Property

The competition behind opposite trends in property prices

 Opposite trends in property prices

Singapore and Hong Kong have always been called “twin cities”, and have long been competing in the economy as well. In the past decade, Singapore has been vigorously developing tourism, building monumental landmark skyscrapers on Sentosa Island, attracting internationally renowned gaming groups. While attracting many Chinese gamblers, it has boosted the economy of this small island state. The Singaporean national income has outpaced Hong Kong tremendously leaving Hongkongers envious.

As the economy experiences a downturn, so does the property market. In fact, the Singaporean property market was inundated and the government interference cooled it down. The measures proved effective, as property prices have been declining for ten consecutive quarters until now. In the meantime, Hong Kong property prices are at a record high despite stringent policies. The economic performance of the two cities have been running in opposite directions, and the cause is worth examining.

In fact, there is another reason why Singaporean property prices have successfully gone back down, and it is not worth envying at all. From what I understand, ever since China successfully completed the construction of oil pipeline in Kyaukpyu port, Myanmar, oil transportation to China via Singapore has been gradually decreasing. Meanwhile, China and Malaysia are co-developing the neighboring Melaka Gateway, whose completion, according to experts, would very likely challenge Singapore’s position as the largest regional port.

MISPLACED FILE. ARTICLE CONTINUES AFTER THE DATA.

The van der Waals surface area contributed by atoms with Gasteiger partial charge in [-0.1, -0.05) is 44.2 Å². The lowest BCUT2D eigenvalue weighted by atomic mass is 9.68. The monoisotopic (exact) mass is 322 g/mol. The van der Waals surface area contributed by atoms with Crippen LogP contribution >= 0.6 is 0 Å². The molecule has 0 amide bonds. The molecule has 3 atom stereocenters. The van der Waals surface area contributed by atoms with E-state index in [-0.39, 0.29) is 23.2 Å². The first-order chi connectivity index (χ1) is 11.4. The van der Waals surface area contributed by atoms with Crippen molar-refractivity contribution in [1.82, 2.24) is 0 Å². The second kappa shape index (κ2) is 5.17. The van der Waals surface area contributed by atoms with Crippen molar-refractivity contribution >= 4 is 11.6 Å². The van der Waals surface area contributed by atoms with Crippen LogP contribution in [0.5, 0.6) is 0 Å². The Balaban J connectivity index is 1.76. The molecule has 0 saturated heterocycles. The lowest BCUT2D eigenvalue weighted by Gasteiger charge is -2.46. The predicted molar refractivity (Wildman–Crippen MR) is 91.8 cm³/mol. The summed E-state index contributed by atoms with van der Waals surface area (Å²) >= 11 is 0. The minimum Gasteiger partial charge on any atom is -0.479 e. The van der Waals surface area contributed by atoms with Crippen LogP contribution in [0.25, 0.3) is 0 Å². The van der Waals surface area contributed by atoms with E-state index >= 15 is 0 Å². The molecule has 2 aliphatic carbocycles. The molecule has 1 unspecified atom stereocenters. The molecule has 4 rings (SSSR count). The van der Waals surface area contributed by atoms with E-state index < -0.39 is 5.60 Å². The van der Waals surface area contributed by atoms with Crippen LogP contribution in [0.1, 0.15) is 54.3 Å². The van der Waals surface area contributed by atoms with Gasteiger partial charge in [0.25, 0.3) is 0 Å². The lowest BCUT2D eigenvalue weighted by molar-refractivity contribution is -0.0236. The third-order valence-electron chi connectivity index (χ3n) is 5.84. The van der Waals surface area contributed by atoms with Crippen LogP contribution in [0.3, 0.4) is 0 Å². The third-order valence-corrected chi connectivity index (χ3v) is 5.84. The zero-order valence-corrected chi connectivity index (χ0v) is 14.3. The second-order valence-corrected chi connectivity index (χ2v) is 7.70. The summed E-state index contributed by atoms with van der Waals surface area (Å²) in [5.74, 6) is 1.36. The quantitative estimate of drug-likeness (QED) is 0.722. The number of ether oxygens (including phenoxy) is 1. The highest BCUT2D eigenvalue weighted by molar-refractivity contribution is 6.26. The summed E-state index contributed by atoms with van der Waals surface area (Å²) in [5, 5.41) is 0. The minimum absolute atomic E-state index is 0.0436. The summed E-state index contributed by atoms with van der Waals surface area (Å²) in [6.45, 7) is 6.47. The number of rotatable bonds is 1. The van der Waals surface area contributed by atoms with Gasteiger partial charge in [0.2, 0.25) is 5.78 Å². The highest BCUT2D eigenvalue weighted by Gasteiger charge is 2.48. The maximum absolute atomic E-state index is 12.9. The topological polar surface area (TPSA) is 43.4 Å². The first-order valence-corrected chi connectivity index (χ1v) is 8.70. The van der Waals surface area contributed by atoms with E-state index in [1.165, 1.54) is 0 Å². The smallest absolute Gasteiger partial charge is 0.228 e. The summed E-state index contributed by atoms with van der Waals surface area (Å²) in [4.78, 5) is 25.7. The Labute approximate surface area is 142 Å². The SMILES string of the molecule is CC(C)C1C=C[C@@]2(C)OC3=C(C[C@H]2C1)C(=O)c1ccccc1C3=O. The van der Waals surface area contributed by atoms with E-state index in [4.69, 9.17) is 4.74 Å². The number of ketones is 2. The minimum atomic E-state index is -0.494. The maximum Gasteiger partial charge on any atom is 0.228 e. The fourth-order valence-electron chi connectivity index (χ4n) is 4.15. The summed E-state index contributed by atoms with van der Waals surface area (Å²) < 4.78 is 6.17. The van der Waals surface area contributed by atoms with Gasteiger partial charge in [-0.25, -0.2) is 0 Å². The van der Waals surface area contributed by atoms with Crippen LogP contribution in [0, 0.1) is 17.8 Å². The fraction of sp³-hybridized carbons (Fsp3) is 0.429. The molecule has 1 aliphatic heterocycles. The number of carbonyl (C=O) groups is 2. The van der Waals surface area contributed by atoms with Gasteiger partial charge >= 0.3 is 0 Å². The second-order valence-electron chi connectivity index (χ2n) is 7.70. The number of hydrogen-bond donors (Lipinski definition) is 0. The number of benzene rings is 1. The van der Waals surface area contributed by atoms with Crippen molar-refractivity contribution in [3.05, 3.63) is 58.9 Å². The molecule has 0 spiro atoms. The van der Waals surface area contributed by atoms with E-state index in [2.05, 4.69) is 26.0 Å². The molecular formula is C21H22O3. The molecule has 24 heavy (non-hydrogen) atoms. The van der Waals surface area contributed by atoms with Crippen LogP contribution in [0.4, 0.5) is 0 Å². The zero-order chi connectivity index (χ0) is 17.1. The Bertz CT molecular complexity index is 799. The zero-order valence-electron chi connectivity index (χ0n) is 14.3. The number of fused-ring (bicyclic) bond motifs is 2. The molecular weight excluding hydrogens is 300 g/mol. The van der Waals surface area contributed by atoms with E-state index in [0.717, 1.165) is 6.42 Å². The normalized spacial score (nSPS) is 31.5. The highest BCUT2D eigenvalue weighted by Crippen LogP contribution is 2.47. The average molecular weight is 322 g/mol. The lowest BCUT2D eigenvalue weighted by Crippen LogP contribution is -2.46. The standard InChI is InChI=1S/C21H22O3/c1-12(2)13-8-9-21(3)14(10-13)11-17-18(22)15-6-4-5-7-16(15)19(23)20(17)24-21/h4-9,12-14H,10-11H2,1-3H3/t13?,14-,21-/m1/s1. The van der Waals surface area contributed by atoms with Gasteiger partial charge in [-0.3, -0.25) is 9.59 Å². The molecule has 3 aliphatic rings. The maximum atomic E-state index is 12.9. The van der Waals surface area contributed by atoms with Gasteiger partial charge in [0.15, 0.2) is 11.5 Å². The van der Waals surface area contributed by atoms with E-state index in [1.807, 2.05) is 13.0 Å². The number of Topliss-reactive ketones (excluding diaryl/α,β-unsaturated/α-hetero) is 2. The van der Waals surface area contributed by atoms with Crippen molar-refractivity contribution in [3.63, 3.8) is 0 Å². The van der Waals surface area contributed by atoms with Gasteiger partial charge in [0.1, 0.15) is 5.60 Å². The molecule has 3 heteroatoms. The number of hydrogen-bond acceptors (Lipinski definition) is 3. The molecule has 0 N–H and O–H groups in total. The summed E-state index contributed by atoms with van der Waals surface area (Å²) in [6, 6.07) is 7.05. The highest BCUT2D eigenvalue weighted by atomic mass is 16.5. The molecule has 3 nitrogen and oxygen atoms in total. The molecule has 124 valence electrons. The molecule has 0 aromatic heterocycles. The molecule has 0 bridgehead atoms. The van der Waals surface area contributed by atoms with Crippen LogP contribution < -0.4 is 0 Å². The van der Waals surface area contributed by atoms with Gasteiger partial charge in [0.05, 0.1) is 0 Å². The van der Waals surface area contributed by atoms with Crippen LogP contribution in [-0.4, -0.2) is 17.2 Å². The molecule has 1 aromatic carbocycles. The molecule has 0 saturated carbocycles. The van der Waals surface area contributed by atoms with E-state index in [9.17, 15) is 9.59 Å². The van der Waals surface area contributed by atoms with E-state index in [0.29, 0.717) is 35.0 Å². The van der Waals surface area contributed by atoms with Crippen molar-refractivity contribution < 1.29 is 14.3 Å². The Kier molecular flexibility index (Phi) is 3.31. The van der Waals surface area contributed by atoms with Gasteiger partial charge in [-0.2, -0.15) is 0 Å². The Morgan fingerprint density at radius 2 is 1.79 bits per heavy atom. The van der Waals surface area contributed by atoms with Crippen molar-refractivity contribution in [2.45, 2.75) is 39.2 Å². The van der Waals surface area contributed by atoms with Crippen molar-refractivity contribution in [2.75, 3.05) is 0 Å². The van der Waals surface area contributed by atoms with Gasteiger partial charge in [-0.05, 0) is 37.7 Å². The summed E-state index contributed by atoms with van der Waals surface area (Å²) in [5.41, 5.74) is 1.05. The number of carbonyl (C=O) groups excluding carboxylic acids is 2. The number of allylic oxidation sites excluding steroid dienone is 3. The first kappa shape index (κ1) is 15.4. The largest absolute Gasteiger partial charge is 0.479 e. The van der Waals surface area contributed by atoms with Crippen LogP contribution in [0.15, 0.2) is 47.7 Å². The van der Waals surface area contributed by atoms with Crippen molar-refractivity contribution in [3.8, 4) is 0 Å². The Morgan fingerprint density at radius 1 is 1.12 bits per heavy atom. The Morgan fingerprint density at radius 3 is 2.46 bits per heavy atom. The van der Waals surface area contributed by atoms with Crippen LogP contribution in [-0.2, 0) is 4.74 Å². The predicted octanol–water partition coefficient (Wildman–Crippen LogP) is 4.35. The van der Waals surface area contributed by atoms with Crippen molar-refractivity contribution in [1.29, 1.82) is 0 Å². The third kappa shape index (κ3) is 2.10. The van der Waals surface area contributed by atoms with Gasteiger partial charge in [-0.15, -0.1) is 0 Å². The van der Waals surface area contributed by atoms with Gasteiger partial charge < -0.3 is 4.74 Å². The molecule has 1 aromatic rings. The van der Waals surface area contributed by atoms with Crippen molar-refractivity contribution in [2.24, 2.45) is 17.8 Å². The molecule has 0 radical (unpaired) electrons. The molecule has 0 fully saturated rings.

Singapore has been controlling the Malacca straits in the past and could cut off Chinese energy and cargo supply at any time. However, recent obvious changes in Singaporean political attitude prompted China to take precautions to further disperse risk. It was said that canals will be built in Kra Isthmus, Thailand. Besides lowering transportation costs and shortening the distance, it would completely eliminate the Malacca risks. Therefore, as the geological importance of Singapore decreases, the investment value of Singaporean properties will fall accordingly. Earlier some time, an operating Singaporean mall came to Hong Kong for divestment. From an investor’s point of view, since the future of Singapore seems gloomy, why shouldn’t they cash out? And if divestment turns out to be popular, more are expected to come. On the contrary, as the Guangdong-Hong Kong-Macao Big Bay Area is being built, Hong Kong can strive to become a city for international exchange, connecting the Belt and Road Initiative. Once the Hong Kong-Zhuhai-Macau Bridge is completed, with a bit of effort, Hong Kong would no doubt experience an economy growth. Furthermore, with new faces of business executives continuing to join the Big Bay Area, the demand for Hong Kong properties is bound to rise.

Therefore, the Chief Executive’s Property Policy should not only continue to fill in the cumulative gap between demand and supply but also care for the younger generation, such as providing public rental housing, Green Form Subsidized Home Ownership Pilot Scheme and affordable housing for first-time homebuyers in the “sandwich class”, to give priority to the occupancy needs of people from different social class. Public demand towards the government should be more practical. After all, if there isn’t even enough place for people to live, how could a perfect living environment be possible? 

 

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